These Are The 3 Salts Ina Garten Swears By

Ina Garten's cookbooks and television shows abound with nuggets of culinary wisdom, like using instant coffee to make the flavor of chocolate pop or relying on unflavored dental floss to perfectly slice mozzarella (via Kitchn). But one particular Garten tip has the power to transform your cooking every single day: Use the right salt. In a cooking video tour Garten did for The New York Times of her East Hampton kitchen, the Barefoot Contessa revealed the three types of salt that she always has on hand — and how best to use them in daily dishes.

Garten's number one kitchen salt is Diamond Crystal kosher salt, which she uses to season food during and after the cooking process. "It's actually different from other kosher salts," she explained. "Some of them are much saltier, so you have to be careful if you use a different kind." 

If you've ever wondered why so many professional cooks — like Molly Baz, who shared this with Bon Appétit — prefer Diamond Crystal over Morton's or other salt brands, it's because its finer texture allows you to season your food more evenly. Los Angeles Times cooking columnist Ben Mims explains that the flakes are smaller and more lightweight but still provide a saltier taste. That means that if you're using Morton kosher salt to make an Ina Garten recipe, you should use about two teaspoons of Morton for every tablespoon of Diamond Crystal (via Los Angeles Times).

Why Ina Garten finishes dishes with sea salt instead of iodized salt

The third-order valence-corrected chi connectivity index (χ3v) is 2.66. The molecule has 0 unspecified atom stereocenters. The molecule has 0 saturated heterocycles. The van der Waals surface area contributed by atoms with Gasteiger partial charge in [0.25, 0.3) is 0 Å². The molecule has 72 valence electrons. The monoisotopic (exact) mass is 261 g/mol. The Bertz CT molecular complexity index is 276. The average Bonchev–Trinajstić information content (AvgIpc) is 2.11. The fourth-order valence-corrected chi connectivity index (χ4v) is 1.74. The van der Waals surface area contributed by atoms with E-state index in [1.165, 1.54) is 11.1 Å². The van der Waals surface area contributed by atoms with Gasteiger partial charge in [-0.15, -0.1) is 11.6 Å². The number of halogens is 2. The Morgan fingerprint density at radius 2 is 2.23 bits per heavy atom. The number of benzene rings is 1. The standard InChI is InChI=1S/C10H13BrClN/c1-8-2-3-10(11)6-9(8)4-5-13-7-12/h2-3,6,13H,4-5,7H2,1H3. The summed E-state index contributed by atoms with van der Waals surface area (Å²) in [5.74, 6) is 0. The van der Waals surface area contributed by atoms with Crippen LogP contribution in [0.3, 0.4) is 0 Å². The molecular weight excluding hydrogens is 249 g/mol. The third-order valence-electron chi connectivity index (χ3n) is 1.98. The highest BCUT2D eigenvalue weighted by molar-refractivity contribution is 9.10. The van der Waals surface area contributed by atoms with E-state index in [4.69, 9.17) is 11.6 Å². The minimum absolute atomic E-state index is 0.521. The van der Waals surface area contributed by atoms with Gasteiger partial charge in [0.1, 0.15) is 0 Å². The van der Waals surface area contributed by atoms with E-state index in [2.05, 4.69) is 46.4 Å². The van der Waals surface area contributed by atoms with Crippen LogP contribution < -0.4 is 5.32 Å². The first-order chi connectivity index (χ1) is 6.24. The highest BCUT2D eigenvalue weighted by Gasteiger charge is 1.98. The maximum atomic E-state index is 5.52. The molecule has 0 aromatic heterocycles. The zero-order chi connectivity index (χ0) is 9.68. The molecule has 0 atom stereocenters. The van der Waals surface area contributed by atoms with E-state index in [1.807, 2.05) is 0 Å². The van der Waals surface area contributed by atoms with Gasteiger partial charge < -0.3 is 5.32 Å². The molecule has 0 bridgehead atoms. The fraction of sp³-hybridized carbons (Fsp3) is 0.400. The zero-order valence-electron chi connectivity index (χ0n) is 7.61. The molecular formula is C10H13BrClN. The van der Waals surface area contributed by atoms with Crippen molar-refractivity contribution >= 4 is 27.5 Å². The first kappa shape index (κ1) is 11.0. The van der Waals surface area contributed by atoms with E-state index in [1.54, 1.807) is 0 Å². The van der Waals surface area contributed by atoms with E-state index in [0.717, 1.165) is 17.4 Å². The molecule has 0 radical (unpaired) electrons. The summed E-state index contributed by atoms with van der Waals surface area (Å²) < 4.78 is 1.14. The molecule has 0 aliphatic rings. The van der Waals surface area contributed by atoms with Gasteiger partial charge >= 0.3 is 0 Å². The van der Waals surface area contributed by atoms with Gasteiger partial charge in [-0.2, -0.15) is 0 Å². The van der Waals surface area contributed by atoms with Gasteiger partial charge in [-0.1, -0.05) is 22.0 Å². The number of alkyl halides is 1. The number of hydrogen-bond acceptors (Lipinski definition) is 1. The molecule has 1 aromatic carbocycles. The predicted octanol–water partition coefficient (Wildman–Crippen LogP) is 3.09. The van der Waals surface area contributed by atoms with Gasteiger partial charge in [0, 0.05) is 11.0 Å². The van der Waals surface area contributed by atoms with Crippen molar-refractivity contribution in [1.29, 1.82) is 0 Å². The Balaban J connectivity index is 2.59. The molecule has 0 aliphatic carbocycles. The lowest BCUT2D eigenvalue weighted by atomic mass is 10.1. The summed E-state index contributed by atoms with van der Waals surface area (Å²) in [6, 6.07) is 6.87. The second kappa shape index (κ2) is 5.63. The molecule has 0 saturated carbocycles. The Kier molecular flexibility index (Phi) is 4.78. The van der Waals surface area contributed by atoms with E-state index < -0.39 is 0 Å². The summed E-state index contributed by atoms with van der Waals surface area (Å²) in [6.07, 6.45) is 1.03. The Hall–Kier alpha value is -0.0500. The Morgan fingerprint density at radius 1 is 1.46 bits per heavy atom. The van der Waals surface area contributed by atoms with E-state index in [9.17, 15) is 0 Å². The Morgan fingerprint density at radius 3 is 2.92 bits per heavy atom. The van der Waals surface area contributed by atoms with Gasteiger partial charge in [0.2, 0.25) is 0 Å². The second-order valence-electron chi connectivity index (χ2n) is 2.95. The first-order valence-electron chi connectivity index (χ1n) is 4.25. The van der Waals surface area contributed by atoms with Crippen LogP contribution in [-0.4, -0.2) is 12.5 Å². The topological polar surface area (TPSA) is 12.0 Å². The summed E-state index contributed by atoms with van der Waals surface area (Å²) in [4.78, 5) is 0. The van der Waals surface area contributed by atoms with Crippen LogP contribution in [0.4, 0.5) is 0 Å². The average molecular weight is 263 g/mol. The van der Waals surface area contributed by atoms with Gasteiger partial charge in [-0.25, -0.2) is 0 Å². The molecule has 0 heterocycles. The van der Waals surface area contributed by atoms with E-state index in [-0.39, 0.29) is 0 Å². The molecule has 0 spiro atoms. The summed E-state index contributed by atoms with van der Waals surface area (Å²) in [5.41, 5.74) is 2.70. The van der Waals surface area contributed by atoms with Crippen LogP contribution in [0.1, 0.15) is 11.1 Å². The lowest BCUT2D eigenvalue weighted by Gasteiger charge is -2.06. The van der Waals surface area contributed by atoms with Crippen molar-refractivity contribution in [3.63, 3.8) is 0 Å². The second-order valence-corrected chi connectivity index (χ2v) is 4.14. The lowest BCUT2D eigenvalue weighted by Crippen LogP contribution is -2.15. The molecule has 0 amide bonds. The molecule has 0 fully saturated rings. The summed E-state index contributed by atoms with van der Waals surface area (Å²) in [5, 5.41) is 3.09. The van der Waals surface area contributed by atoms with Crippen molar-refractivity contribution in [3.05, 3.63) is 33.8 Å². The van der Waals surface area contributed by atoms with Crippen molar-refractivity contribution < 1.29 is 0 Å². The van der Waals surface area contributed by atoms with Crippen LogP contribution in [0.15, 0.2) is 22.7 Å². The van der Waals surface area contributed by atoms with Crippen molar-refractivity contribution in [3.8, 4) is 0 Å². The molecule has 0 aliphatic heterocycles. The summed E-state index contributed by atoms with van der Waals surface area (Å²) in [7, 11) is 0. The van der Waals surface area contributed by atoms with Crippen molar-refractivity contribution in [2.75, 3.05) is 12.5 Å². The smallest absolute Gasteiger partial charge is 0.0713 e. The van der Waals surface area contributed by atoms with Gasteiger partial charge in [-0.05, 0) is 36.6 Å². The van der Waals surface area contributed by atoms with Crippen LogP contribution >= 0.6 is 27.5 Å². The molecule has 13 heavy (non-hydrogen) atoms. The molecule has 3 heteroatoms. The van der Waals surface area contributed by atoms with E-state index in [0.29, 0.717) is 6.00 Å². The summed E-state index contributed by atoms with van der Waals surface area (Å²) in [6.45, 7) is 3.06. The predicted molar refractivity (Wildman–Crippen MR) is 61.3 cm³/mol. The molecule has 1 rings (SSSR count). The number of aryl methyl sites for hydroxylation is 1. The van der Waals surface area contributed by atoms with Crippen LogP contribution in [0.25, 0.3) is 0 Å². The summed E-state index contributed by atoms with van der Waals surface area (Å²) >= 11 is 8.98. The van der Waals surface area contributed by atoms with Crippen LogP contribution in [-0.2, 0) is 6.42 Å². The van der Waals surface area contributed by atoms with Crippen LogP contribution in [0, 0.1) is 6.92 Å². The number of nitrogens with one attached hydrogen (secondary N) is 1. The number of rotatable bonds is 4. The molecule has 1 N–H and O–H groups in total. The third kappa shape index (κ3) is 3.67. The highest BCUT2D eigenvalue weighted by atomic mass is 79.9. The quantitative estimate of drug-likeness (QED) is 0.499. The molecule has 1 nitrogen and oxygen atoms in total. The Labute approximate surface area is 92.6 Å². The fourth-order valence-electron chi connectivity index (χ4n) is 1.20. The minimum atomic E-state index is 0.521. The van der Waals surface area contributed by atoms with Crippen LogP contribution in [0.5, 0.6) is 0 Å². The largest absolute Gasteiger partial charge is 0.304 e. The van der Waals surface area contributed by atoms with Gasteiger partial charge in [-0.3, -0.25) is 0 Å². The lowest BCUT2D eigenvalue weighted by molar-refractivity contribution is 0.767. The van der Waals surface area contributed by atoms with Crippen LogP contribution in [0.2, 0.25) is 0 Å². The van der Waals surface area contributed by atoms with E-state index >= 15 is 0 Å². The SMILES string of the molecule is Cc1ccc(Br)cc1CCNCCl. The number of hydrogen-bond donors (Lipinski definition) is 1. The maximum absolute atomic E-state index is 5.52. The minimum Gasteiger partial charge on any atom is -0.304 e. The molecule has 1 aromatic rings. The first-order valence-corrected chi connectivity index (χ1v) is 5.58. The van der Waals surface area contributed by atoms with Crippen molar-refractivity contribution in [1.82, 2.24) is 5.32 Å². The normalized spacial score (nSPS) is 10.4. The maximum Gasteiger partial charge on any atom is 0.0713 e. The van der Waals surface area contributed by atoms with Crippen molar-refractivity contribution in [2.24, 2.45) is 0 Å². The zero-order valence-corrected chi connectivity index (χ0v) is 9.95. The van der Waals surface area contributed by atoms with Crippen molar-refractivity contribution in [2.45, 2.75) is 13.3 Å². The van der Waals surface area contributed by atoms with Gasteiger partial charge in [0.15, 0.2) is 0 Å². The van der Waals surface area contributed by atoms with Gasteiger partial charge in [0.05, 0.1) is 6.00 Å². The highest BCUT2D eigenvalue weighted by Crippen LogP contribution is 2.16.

Garten's other two favorite salts are both finishing salts. The first is French sea salt, or fleur de sel, specifically by the brand Le Saunier de Camargue. Garten calls it "lightly briny" in The New York Times video and said she sprinkles it on dishes just before serving for extra flavor; similarly, the brand's website recommends it for finishing grilled meat, fish, or salads. Her third favorite? Maldon flaked sea salt, which she appreciates primarily for its large, crunchy flakes. When baking chicken pot pie or anything with a pastry crust, Garten said she often brushes the dough with egg wash and sprinkles it with pepper and Maldon salt. "That flaked salt just looks gorgeous, and the crunchiness tastes great," she said in the video.

If you're not convinced that investing in three different salts is worthwhile, Kitchn writer Emily Shwake cooked like Garten for a week and found that the Barefoot Contessa is onto something. "I loved that it gave a crunchy edge and an extra burst of flavor," Shwake said about Garten's instructions to sprinkle Maldon salt on crispy pesto zucchini. But whether or not you order sea salt directly from France, avoid seasoning with iodized table salt, which Garten says contains chemicals "to keep it free-flowing" and tastes "really harsh" (via Food Network).